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Micca Hutchins 03-14-2001 07:00 PM

Ten Lessons of Fitting Out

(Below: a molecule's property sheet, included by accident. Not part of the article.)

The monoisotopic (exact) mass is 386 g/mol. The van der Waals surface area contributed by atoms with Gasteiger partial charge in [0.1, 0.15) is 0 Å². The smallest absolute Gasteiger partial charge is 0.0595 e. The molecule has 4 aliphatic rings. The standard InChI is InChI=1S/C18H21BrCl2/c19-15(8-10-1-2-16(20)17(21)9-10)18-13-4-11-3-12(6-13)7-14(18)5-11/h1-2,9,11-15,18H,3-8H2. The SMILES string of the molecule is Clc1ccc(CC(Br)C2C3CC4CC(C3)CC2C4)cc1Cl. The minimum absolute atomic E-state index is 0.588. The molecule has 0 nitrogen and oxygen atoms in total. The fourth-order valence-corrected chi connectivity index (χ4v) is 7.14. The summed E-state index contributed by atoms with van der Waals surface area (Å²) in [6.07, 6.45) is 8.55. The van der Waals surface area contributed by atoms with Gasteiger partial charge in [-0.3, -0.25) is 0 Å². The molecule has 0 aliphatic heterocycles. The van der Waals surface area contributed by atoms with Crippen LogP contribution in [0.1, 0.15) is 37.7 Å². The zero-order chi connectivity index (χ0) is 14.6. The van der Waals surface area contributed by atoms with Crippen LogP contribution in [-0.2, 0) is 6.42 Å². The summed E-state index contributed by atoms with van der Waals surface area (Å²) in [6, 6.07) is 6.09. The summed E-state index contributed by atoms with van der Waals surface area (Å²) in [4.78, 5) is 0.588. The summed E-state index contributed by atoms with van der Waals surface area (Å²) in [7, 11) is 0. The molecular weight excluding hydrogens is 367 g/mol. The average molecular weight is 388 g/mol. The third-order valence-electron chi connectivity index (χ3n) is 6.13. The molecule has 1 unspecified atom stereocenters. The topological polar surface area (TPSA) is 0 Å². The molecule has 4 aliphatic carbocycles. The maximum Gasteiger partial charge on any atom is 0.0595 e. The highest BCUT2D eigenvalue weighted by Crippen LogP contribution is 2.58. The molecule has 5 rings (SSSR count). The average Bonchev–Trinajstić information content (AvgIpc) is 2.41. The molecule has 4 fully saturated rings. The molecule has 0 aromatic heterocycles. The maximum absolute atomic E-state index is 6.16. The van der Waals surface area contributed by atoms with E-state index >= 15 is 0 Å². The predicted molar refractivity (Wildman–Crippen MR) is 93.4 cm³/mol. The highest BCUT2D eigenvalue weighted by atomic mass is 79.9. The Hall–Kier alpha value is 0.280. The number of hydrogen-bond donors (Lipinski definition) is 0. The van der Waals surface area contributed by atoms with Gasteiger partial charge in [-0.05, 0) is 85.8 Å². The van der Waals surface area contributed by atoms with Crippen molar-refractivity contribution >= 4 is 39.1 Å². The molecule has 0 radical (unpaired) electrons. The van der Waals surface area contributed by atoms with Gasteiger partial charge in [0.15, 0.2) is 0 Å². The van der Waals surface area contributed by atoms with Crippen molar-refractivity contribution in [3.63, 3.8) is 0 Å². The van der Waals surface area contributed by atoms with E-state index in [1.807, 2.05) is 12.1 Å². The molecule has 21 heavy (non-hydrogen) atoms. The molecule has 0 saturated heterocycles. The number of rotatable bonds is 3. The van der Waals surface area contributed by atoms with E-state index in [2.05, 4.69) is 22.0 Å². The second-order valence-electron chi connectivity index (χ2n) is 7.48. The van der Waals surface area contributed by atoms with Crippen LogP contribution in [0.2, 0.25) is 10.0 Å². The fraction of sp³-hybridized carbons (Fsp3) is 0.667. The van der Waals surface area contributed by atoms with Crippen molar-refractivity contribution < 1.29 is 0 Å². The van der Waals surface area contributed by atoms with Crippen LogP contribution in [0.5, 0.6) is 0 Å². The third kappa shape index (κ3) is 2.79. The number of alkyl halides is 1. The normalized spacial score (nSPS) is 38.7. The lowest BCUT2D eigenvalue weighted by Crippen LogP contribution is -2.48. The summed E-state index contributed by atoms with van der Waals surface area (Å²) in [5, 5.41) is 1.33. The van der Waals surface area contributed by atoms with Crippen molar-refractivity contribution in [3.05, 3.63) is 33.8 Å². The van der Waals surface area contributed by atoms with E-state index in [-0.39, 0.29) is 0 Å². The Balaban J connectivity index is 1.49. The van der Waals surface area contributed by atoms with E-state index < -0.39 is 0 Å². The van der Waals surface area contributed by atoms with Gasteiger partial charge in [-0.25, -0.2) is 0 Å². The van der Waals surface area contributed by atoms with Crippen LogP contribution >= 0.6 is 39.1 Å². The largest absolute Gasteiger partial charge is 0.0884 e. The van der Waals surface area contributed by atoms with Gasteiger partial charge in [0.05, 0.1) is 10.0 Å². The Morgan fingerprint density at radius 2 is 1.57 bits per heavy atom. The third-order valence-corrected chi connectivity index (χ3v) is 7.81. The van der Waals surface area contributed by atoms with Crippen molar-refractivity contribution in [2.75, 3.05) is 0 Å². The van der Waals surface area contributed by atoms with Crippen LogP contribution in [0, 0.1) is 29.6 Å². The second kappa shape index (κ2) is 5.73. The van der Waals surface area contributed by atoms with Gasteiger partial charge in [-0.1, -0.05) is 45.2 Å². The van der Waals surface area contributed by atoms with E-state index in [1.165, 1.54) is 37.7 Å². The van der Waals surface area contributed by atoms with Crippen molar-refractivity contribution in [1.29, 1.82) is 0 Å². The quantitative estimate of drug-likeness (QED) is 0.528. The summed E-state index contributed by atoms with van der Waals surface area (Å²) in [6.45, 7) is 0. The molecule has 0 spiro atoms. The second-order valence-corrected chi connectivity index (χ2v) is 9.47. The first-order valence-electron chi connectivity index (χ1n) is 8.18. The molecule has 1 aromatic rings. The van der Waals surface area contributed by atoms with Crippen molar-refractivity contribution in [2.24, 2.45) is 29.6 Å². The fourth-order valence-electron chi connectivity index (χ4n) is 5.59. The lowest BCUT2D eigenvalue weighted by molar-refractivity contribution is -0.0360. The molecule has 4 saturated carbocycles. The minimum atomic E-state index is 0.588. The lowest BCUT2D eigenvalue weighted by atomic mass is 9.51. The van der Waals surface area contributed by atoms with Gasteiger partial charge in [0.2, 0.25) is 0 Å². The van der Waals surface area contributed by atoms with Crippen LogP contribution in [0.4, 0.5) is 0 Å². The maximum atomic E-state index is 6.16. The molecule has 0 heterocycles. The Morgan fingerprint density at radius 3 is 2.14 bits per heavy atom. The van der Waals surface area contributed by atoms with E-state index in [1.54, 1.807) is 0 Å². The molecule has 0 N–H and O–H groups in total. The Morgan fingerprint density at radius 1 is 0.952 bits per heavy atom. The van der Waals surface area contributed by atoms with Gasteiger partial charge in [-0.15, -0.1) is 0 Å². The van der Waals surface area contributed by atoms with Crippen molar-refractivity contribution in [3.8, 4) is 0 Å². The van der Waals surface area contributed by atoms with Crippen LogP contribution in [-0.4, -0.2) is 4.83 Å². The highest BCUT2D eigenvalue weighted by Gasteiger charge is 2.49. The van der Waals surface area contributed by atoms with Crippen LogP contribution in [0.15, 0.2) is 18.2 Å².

<HTML><HTML><!-- eWebEditPro --><P><FONT color=#ff0000></P><P><TABLE cellSpacing=0 cellPadding=0 align=right border=0><TBODY><TR><TD width=8></TD><TD vAlign=top align=left width=231><IMG height=320 src="" width=231><BR><DIV class=captionheader align=left><FONT color=#000000><B>Once you start removing&nbsp;the cover&nbsp;after a long off-season, be prepared for the unexpected.</B></FONT></DIV></TD></TR><TR><TD colSpan=2 height=8></TD></TR></TBODY></TABLE></P></FONT><P>It's that time of year again for much of the sailing populace—time to fit out the boat and get it back in the water. Because this annual ritual is once again upon us, and because it has the potential to be a markedly stressful time in the life of every sailor, I offer the following top 10 lessons gleaned from years of fitting out. My apologies to David Letterman. <P><B>10. Be prepared for the unexpected&nbsp;&nbsp;&nbsp; </B>Now that you've lifted off the cover to feast your eyes on your boat once again, you may be in for a few surprises. Don't be heartbroken to discover a few seemingly new flaws. What wasn't there when you buttoned her down in the fall may seem to have mysteriously turned up. "I don't remember seeing that ding in the hull last year."</P><P>Some of these surprises may simply be storage strains from the boat sitting over the winter. Or, alternatively, they may be blemishes you just don't care to remember. "Oh yeah, I do remember that ding. That happened last August when I came into the dock a little too slowly and the cross wind got us." You might also find that creatures have taken up lodging in the convenient crevices that some spars and deck fittings offer. Don't be alarmed, this is all to be expected. </P><P><B>9. Remember this is a love-hate affair&nbsp;&nbsp;&nbsp; </B>While you were wiping down the sanded hull, one moment a reverie of streaming along on a warm beam-to breeze may be playing like a video in front of your eyes. But the next moment, you may be hitting the hold button as you realize that tickle at your wrist is a trickle of solvent that has seeped through an unnoticed hole in your glove.</P><P>If you live in the far north like me, when you're damp and cold and out-stretched from the ninth rung of a ladder rubbing the wax off the hull is usually about when it starts to snow. Fitting out is traditionally the time when Mother Nature likes to go all out to signal that even if it's spring on the calendar, the sailing season isn't here yet. Fitting out can be tough duty. Watch for this question to drift into your head: What the heck kind of recreation is this? Just repeat to yourself: I know the sailing season is right around the corner. <P><TABLE cellSpacing=0 cellPadding=0 align=right border=0><TBODY><TR><TD width=8></TD><TD vAlign=top align=left width=287><IMG height=242 src="" width=287><BR><DIV class=captionheader align=left><FONT color=#000000><B>Some projects can wait until the boat is back in the water, but not taking care of hull blisters.</B></FONT></DIV></TD></TR><TR><TD colSpan=2 height=8></TD></TR></TBODY></TABLE></P><P><B>8. Guard against pangs of guilt&nbsp;&nbsp;&nbsp; </B>In a sport of such passion, emotions can run thick. You probably love your boat as much as the sport. As you begin to work on her, you'll begin to remember all those projects you never completed. Pretty soon you'll be kicking yourself for not taking proper care of your boat. 'Why didn't I tend to that problem last season?' Incomplete projects have a way of poking you when you come back to the boat the next year. Take this in stride, but to restrain boat lover's guilt, learn your limits. Be realistic. Make a list (see rule No. 4) but only include the jobs you know you will be able to accomplish. <P><B>7. Beware the boatyard know-it-all&nbsp;&nbsp; &nbsp;</B>Ah, the intrinsic culture of the boatyard. Among the denizens here is the person who likes to give advice and typically ends up critiquing your work. It begins with a friendly greeting, 'How y'a been.' But the know-it-all isn't looking at you. His eyes are focused feet ahead, glued to your vessel, his grey matter calculating quick comparisons to his boat. 'How did that happen? Too bad you didn't catch it right away. I had that happen to me&nbsp;five years ago, but I caught it right away.&nbsp;What are you using?&nbsp;Oh, I didn't know they were still making that stuff. Well, let me know if it works for you.'</P><P><TABLE cellSpacing=0 cellPadding=10 width=160 align=right border=0><TBODY><TR><TD><IMG height=2 alt="" src="" width=160 border=0></TD></TR><TR><TD vAlign=top align=middle width=160><FONT face="Arial, Helvetica, sans serif" color=black size=+1><B><I>"We're all looking for advice, but looking&nbsp;is the key word here."</I></B></FONT></TD></TR><TR><TD><IMG height=2 alt="" src="" width=160 border=0></TD></TR></TBODY></TABLE><P>We're all looking for advice, but <EM>looking</EM> is the operative term here. When we're not, we're not. When I hear know-it-all squawking somewhere, I turn off my ears and return to that video of beam-reaching. Always keep that video ready to play.</P><P><STRONG>6. The to-do list will triple&nbsp;&nbsp;&nbsp; </STRONG>Throughout the off-season you've mulled over the jobs you would do this spring. But that list of 10 items that so nicely fits on one little Post-it note has suddenly morphed to a legal pad's page-worth of 35 items. There used to be just a couple of really important projects on that list, but suddenly there are 35 must-dos.</P><P>Take the to-do list and rip it into three&nbsp;equal pieces. Do only the items listed on one of the pieces paper. Take the remaining two pieces and tape them up some place where you'll remember them. In about one month, after you've sailed numerous times, take one of these pieces and start work on the projects listed. Then, later in the season, when you're in the mood, take on the remaining jobs. Why do it all at once? Most projects dove-tail nicely into sailing anyway.</P><TABLE cellSpacing=0 cellPadding=0 align=right border=0><TBODY><TR><TD width=8></TD><TD vAlign=top align=left width=287><IMG height=242 src="" width=287><BR><DIV class=captionheader align=left><FONT color=#000000><B>Whether you're spraying on new topside paint, or just waxing the hull, everything takes more time than you might expect.</B></FONT></DIV></TD></TR><TR><TD colSpan=2 height=8></TD></TR></TBODY></TABLE><P><B>5. Everything takes longer than expected&nbsp;&nbsp;&nbsp; </B>It will take longer than you figured even to finish the list of projects from one of those pieces of paper. You've forgotten what's entailed in those projects on your list, and maybe you're a perfectionist. More likely, you're really enjoying the work and don't want to rush through it. Fitting out is much more than getting a boat ready for the new season. It's a time to revitalize your spirit to the realization that sailing is so singularly joyful,&nbsp;that even cleaning the bilge is something that somehow you don't find at all objectionable.</P><P><B>4. Savor the nostalgia&nbsp;&nbsp;&nbsp; </B>When you step back on the deck of your boat after not having been aboard for months, you're likely to have a crush of memories. The sailing trips from last year, the winds, the people who sailed with you, the peace inside. Take time to drink in these beautiful memories. That's what it's all about.</P><P><B>3. Don't be in a hurry&nbsp;&nbsp;&nbsp; </B>You're standing under the hull with sandpaper in hand and you casually look out at the water to see the boat that last weekend had been parked next to yours now sailing along. Her owner is already enjoying the first sail of the season, while you reckon you've got another two weeks before splashing down. Just tell yourself that you'll stay in the water an extra two weeks longer this year, so you'll have had the equal number of sailing days.</P><TABLE cellSpacing=0 cellPadding=0 align=right border=0><TBODY><TR><TD width=8></TD><TD vAlign=top align=left width=231><IMG height=300 src="" width=231><BR><DIV class=captionheader align=left><FONT color=#000000><B>Once the fitting out is over, there's nothing quite as satisfying as getting the boat relaunched.&nbsp;</B></FONT></DIV></TD></TR><TR><TD colSpan=2 height=8></TD></TR></TBODY></TABLE><P><B>2. Beware of the boatyard disrupter&nbsp;&nbsp;&nbsp; </B>Sometimes the process of fitting out becomes protracted because of the tendency of some people to spend a good part of their time in the boatyard just walking around shooting the breeze. These are the boatyard lollygaggers. They're not far removed from the dock-walkers who spend most of their seasons at the dock sharing stories, advice, and catching up on the latest solution to controlling seagull droppings or to other vital issues. When they come over to talk to you, your best bet is to never stop working. Just keep smearing on the hull cleaner and look up only intermittently. Eventually, he or she will get the message and move on.</P><P><B>1. Keep consumption in check&nbsp;&nbsp;&nbsp; </B>Who can restrain themselves when entering the ship's store. You told yourself that you were going to just pick up a few cleaning items, but you noticed the new tiger-grip deck shoes were on special.&nbsp;The box&nbsp;touted extraordinary performance in&nbsp;on-the-water testing and the fact that Grant Dalton, or somebody,&nbsp;wore them aboard <EM>Club Med </EM>during The Race. So you end up returning to the boatyard with two bottles of head disinfectant, a candy bar, a sailing magazine,&nbsp;and a pair of $100-tiger-grip deck shoes.</P><P>Credit-card sailing stuff is the scourge of the fitting-out season. Make note of what you bought and remember that when you get your credit card bill, you'll be able to say: 'See, it's lucky that I was working on my boat that weekend and got this great deal. I'll never have to worry about tumbling off my boat on the cradle to the ground again.' </P><P><STRONG>Suggested Readings:</STRONG></P><P><STRONG><A class=articlelink href=""><STRONG>The Spring Launch</STRONG></A></STRONG>&nbsp;<STRONG>&nbsp;by Bruce Caldwell</STRONG></P><P><STRONG><STRONG><STRONG><A class=articlelink href=""><STRONG>Seasonal Check</STRONG><FONT color=#000000>—</FONT><STRONG>Running Rigging</STRONG></A></STRONG></STRONG></STRONG>&nbsp;<STRONG>&nbsp;by Dan Dickison</STRONG></P><P><A class=articlelink href="""">Bilge Pumps</A></P><P><TABLE cellSpacing=0 cellPadding=0 align=center border=0><TBODY><TR><TD height=8></TD></TR><TR><TD vAlign=center><A href=""><IMG height=100 src="" width=320 border=0></A></TD></TR></TBODY></TABLE><P><P></STRONG><STRONG></STRONG></P><P></P></HTML></HTML>